The reason Uber is so pleasant is because they are NOT micromanaged by bureaucrats. They have to compete for their riders, and put safety, cleanliness, and service as priorities. TNCs are already self regulated, PLUS they are additionally regulated by the California Public Utilities Commission.
The ultimate regulation of services like Lyft and Uber is the rating system powered by passenger reviews. My friend is a driver and he works extra hard, keeps his car super-clean, and provides tissues, water, and mints to passengers, all to get a 5-star review.
Old taxicab companies relied on their government enforced monopolies via taxi medallions to ensure they would limit competition. Now this County project wants to limit Ubers, via limited Taxi medallions, and drive innovation out of Martinez and the County. Fedex and Email offered competition to the US Postal service; Uber and Lyft out competed the old taxi industry. Government should not prop up failing ideas.
On the bright side, the taxicab regulation project will not be finalized (after hundreds of bureaucratic man-hours) until early 2017. We have two seats on City Council up for replacement this year, and we can elect officials who respect private sector success and will not waste time meddling.
Uber is safe, well regulated, and great for our community. The local Uber Activation Center is part of their process to screen drivers and inspect vehicles. Leave Uber alone. We don’t need more government intervention. Martinez should instead focus on regulating crime or pot-holes here at home.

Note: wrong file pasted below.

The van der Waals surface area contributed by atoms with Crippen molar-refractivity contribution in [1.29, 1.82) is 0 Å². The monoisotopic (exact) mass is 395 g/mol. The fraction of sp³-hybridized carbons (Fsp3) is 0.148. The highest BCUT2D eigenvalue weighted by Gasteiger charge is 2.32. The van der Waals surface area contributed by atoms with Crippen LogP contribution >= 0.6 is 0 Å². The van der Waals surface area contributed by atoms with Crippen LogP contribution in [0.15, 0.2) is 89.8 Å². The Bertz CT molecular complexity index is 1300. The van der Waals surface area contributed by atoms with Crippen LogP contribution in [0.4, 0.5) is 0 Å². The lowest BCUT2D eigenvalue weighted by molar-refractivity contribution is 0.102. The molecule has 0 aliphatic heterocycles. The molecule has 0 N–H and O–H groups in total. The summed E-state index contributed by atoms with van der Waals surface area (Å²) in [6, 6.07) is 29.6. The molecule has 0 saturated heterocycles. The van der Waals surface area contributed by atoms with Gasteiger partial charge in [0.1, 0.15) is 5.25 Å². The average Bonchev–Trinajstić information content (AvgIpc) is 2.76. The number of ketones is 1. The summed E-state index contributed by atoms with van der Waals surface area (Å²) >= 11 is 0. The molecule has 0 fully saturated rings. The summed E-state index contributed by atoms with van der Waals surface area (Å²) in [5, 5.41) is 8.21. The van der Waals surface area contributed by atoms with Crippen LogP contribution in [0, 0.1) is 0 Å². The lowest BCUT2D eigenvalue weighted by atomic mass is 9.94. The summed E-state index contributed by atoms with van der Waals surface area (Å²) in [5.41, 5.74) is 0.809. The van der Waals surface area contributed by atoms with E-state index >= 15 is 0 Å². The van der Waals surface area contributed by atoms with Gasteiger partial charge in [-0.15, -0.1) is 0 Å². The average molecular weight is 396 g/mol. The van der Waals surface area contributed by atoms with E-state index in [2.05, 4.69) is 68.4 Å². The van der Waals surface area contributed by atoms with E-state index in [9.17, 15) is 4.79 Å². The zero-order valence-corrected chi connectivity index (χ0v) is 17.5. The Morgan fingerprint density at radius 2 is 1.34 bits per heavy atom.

For your reference, the Taxicab JPA was proposed and sponsored by the Chiefs of Police of Concord and Walnut Creek, and the Contra Costa County Public Manager’s Association. Below is the exact text of the project:
Contra Costa County Regional Taxi and Online Transportation Services Project
a) Within Contra Costa County there is a high demand for taxi services and online application based transportation services that are occuring in a largely unregulated industry with inherent risks to public safety. In addition to the largely uncontrolled/unregulated taxi services, there is unprecedented growth in the unregulated online application based transportation companies such as Uber and Lift. While a few cities within CCC have a regulated taxi program, the majority of the County is largely unregulated resulting in unsafe vehicles, unlicensed drivers, lack of appropriate insurance, and drivers with criminal backgrounds. Additionally, there are currently no requirements at the county or city level for application based transportation services.
b) This project would create a Retional Taxi and Transportation Program to regulare and reflect the rapidly growing popularity of the application based companies, the needs of the taxi industry, and more important, the safety of our citizens and visitors.
c) Our Project goal is to unify transportation services within the county resulting in a one permit process that would serve the entire region with regulated guidelines and enforement. Annually, or more frequent if warranted, all drivers would pass a criminal background check, driver license check, vehicle inspection, and insurance verification. The number of permitted vehicles and drivers would be based on populations studies and community needs.